how can I get started?
Thread poster: Felipe Cuervo
Hi, my name is Felipe Cuervo, i'm from Colombia but currently studying a business major in Pamplona, Spain. So far i've been working as a private english teacher , and I'd like to become a translator as a way to complement my income and not rely exclusively on giving classes. I've done some occasional jobs in my country plus one here, but I haven't worked regularly in this industry, nor do I have a client base or relevant studies. What can I do in order to get started? Where can I contact a mentor, and how should I approach him/her.
Thanks for your help.
| It takes time and persistence || Jun 2, 2007 |
It takes time and persistance. Are there any good translation agencies where you are right now? Could you present yourself in person and talk to them?
I sent out over 1000 resumes in the first year, after developing a good one. I only sent them to agencies who had published specific email addresses for receiving resumes, however. No spamming. You should look at each agency you send a resume to (check them out on the Blue Board or another payment practices list). With 1000 resumes, even if .5% become a client, then you have 5 clients.
On another note, translation is a serious business. Even if you do it part-time, you should always be a professional about it. Read the other posts here about getting started and look at Alex Eames' website www.translatortips.com. Go through the article knowledge base - there's lots of good stuff there.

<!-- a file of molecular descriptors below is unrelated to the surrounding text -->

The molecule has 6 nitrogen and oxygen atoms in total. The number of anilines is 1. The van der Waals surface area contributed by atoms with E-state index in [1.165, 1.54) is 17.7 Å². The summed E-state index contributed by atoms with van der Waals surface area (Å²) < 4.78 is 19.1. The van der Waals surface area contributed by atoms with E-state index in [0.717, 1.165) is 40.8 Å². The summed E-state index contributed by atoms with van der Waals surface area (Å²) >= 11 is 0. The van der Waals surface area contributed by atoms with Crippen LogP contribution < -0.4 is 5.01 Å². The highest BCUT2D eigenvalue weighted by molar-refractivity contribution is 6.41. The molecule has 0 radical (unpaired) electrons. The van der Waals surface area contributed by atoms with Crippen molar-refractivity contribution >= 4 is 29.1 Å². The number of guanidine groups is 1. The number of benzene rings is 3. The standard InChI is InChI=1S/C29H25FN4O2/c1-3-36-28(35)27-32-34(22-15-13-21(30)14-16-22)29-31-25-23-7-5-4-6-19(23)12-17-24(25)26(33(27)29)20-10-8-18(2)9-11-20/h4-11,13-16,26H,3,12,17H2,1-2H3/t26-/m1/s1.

| Make yourself reachable || Jun 2, 2007 |
I agree with previous tips.
Lets say you contacted a number of companies or people but you had no response or no clients. The reason is probably you did not contact enough number of prospective clients.
Make a nice, short, informative CV and profile.
Let people contact you as well.
Get back to them within a reasonable amount of time. Dont let your e-mail rest for a week before you check again.
| Agree with Nizamettin || Jun 3, 2007 |
A strong second to answering in a timely manner. If you're really serious about translating, you need to check your email several times a day after you start sending out those CVs. Clients appreciate a rapid response.
| | Marijke Singer
Local time: 14:36
Dutch to English
| Specific advice || Jun 3, 2007 |
I agree with the advice given above. I would edit your profile on ProZ.
Despite my lack of experience in this area, I am hard-working and willing to learn as much as I can. I can also work as part of a team
Customers are looking for professionals, are often pressed for time and do not have the time to teach
A possibility could be:
Despite my lack of experience in the translation world, I have been translating material related to my studies [or something else] for the past xx years. [This is more positive and not a lie]
You could continue with something like:
I am hard-working, always respect deadlines [very important in this business] and am willing to work as part of a team.
Under keywords you could also include some related to your study programme or other areas of expertise [basket weaving, politics, electricity or whatever].
| | Samuel Murray
Local time: 15:36
English to Afrikaans
| | Kootvela
Local time: 16:36
Lithuanian to English
| Advertise on the Internet || Aug 6, 2007 |
That's how I got some of my private students. There are many Internet sites where you can post an add for free. Just make sure you use good keywords to make your add spring up whenever anyone types 'translating from x to y' intheir search engine. Creating a website also helps.
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